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Oil prices fell 1% on Monday in Asia after China reported weakening imports and exports in the world’s second-largest crude oil consumer.
Crude Oil WTI Futures was down 1.1%, at $51.02 a barrel on the New York Mercantile Exchange by 12:37 AM ET (05:37 GMT).
Meanwhile, the global benchmark, Brent Oil Futures for March delivery also shed 1.1% to $59.83.
“Crude futures were back in the red as trading began for a fresh week in Asia, in tandem with most of the region’s stock markets … (as) China early Monday reported $351.76 billion trade surplus in dollar terms for 2018, the lowest since 2013,” said energy consultant Vandana Hari of Vanda Insights in a note on Monday.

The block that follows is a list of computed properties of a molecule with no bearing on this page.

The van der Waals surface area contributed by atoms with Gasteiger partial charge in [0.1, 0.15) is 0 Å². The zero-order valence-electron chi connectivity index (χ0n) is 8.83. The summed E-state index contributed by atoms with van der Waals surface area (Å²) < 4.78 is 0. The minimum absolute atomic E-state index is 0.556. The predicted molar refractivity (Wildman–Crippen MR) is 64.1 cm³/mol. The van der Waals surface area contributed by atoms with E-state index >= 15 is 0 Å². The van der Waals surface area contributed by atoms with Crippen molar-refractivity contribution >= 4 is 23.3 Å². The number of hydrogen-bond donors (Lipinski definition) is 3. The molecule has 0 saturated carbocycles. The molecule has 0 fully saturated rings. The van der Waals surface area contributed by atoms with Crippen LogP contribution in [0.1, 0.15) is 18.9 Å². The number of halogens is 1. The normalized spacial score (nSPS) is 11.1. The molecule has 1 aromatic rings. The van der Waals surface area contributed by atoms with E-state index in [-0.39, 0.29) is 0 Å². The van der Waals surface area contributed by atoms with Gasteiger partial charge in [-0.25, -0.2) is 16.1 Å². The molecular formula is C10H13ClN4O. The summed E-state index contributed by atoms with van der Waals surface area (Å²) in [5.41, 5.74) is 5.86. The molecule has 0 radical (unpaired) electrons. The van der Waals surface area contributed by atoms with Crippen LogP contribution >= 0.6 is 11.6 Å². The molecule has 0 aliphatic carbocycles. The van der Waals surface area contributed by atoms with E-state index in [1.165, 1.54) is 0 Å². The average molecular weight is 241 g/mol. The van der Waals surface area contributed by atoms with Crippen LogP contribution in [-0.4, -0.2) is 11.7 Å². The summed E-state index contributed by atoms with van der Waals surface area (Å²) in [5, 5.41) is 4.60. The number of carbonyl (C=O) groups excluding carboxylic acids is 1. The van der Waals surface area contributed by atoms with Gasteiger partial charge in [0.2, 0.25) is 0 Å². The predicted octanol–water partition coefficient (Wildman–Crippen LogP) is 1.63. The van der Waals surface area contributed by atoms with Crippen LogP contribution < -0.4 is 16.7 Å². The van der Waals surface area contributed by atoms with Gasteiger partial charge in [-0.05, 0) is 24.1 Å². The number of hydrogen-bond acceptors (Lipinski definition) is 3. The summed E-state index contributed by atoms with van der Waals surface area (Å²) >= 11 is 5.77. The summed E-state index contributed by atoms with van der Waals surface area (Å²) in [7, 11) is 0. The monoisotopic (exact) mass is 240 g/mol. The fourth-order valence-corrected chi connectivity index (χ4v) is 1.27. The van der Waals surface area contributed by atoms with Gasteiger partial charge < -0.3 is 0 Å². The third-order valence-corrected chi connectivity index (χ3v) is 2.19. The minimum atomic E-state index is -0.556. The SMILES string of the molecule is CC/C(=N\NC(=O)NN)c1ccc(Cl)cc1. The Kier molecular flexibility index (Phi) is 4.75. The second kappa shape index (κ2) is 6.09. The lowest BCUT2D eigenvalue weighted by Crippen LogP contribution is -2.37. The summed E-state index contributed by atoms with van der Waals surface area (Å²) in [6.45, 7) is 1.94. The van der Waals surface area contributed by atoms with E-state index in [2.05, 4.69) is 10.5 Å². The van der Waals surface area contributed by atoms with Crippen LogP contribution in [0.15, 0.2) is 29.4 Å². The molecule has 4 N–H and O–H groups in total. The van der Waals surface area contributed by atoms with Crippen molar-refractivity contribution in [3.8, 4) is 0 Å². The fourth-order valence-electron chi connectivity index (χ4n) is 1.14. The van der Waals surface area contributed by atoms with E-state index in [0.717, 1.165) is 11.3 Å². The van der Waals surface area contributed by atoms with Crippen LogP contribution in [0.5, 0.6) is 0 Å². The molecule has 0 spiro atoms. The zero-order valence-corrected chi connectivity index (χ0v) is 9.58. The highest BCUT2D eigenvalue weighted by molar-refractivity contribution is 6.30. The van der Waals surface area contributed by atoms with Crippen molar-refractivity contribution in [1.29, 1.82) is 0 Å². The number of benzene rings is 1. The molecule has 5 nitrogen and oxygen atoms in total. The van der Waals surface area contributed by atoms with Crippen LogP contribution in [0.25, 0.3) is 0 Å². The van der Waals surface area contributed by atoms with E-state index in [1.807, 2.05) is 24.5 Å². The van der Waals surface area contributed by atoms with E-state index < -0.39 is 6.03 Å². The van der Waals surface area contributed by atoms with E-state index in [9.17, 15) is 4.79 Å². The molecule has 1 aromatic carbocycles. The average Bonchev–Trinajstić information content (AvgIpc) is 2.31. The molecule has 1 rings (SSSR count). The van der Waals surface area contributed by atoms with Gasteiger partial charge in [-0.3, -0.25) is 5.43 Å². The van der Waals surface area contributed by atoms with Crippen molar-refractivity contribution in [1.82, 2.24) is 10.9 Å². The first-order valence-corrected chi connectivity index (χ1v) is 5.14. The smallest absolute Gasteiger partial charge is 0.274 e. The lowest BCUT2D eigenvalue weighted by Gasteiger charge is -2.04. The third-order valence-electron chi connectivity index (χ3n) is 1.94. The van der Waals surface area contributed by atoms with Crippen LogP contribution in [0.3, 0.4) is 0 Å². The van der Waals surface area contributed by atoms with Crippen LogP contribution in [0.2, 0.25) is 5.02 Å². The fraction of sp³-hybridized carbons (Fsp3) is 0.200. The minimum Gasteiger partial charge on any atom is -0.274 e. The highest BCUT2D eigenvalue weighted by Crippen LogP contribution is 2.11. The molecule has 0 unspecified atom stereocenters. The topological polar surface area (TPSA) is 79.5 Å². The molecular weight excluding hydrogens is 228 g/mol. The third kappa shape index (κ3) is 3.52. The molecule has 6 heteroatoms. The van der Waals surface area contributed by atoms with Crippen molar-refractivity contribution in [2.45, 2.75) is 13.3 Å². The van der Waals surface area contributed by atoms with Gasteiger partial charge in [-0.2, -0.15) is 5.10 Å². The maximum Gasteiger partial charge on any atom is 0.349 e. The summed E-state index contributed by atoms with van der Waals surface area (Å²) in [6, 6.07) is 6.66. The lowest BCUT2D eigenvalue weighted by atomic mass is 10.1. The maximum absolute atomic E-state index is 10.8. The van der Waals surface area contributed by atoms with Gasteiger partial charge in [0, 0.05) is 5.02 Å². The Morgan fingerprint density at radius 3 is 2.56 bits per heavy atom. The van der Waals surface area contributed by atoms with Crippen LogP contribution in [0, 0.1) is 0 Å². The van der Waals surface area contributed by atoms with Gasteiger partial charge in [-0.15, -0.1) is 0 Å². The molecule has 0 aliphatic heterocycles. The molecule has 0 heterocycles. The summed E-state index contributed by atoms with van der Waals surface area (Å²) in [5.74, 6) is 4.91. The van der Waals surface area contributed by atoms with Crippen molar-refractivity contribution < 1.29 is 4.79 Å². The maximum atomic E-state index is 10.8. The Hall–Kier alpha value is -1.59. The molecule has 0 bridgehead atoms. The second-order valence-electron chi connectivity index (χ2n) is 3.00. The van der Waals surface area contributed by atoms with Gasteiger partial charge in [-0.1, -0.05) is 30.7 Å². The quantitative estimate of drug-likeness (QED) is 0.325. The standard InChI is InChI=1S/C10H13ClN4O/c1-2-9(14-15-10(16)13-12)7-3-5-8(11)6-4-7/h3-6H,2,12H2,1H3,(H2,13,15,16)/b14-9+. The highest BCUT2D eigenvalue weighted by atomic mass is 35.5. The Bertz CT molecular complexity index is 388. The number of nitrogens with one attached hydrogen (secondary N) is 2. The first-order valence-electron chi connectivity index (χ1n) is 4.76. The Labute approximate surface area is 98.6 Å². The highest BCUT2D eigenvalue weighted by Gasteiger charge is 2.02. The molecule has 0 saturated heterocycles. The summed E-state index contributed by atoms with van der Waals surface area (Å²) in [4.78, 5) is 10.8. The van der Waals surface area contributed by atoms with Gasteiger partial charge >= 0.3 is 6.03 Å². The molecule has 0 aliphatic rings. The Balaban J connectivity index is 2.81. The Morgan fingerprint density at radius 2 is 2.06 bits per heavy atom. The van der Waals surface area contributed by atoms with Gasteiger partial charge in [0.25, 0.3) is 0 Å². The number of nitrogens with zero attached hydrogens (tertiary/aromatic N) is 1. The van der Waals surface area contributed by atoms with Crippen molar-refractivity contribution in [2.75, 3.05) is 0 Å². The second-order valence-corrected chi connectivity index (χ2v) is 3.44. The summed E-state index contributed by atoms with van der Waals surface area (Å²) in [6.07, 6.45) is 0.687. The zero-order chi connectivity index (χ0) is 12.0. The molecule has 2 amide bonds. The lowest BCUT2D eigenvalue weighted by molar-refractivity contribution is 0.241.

Oil Futures recorded their biggest weekly gain in six months last week thanks to data showing output declines among major oil producers and a weekly fall in U.S. crude inventories. Optimism surrounding a possible resolution to the U.S.-China trade dispute also contributed to gains.
For the week, the U.S. benchmark rose about 7.6%, its biggest weekly gain since June. It rallied about 6% for the week.
Saudi Arabia-led OPEC and its non-member allies led by Russia agreed to collectively cut production by a total of 1.2 million barrels per day (bpd) during the first six months of 2019 in an effort to stave off a global glut in supplies.
Baker Hughes reported Friday that the number of domestic rigs drilling for oil fell by 4 to 873 in the week to Jan. 4.
It was the second straight weekly decline in the rig count, suggesting a slowdown in crude production.
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